Biosensor detects foodborne pathogen
A team of food scientists at Purdue University has developed a sensor that can detect the potentially deadly bacteria Listeria monocytogenes in less than 24 hours at concentrations as low as 1000 cells per millilitre of fluid. The sensor is also selective enough to recognise only the species monocytogenes.
Listeriosis, the illness caused by consuming Listeria-contaminated foods like deli meats or cheese, is claimed to lead to higher rates of hospitalisation and mortality than any other foodborne illness.
According to the Centers for Disease Control and Prevention, approximately 2500 people develop listeriosis every year, and approximately one in every five cases is fatal. The elderly, pregnant women, newborn infants and individuals with compromised immune systems are most at risk of contracting the disease.
The bacteria classified as Listeria include six different species, but only L.monocytogenes can infect humans. This makes it especially important to develop highly selective sensors that can detect only L.monocytogenes.
The sensor is also selective enough to recognise cells of L. monocytogenes when other types of foodborne contaminants, such as salmonella or E.coli, are present.
Known as an 'optical biosensor', the device uses light to detect the presence of a target organism or molecule.
The sensor is made of a small piece of optical fibre coated with an antibody, which specifically recognises L.monocytogenes and captures it, binding it to the fibre. When the fibre is placed in a liquid food solution, any L.monocytogenes in the sample will stick to the fibre.
The presence of L.monocytogenes is verified by the addition of a second antibody, which not only recognises L.monocytogenes but also carries a molecule that produces a fluorescent glow when exposed to laser light. This antibody attaches to the L.monocytogenes bound to the fibre and acts as a flag, signalling the pathogen's presence when laser light is passed through the liquid.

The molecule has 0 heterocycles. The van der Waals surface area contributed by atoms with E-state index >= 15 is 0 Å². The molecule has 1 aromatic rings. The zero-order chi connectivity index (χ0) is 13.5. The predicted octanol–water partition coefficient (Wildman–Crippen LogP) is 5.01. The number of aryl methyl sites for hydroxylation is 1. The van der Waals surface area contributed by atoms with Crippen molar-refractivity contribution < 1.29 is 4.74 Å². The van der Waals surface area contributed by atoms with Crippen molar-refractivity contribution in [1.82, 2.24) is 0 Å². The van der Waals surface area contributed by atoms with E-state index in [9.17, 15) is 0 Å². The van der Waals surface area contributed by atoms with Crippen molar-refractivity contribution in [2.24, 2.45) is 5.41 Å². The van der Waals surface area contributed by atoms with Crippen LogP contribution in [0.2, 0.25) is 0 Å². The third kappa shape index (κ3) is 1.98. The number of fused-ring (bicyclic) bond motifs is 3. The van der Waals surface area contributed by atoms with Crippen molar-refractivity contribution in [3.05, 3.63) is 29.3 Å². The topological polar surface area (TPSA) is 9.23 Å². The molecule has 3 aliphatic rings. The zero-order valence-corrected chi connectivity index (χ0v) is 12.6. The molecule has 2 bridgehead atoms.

Bhunia expects the sensor to be ready for industrial use in another year.
Many tests currently in use require a high concentration of pathogen cells. The tests also rely on 'enrichment', which occurs when a sample believed to be contaminated grows for a period of time in a nutrient broth to allow any pathogen cells present to multiply.
The enrichment process increases the concentration of cells present, making it possible for today's sensors to detect their presence, but it can take as long as seven days to complete a test using conventional methods.
Other tests rely on DNA markers, but these can also take days to process. That's a problem because by the time test results come back, products may already be in food suppliers' warehouses or on store shelves.
The ability to detect L.monocytogenes at low levels is essential because most of the foods susceptible to Listeria contamination are ready-to-eat products, which are cooked or otherwise processed for human consumption before they make it to a grocer's shelves. Detection at low levels also is important because Listeria can grow at refrigeration temperatures. So if a product has a level of Listeria low enough to evade detection when it's tested at the processor, that Listeria still can grow in the home refrigerator to a level that makes it infective to people at risk.
Cooking would kill many of the L.monocytogenes cells that can grow at refrigeration temperature, but many read-to-eat products, such as deli meats, smoked fish, cheeses and hot dogs, aren't always cooked by consumers before consumption.
Bhunia said his next goal is to optimise the test conditions of the biosensor so a sample can be processed in one working day and be monitored remotely via computer.
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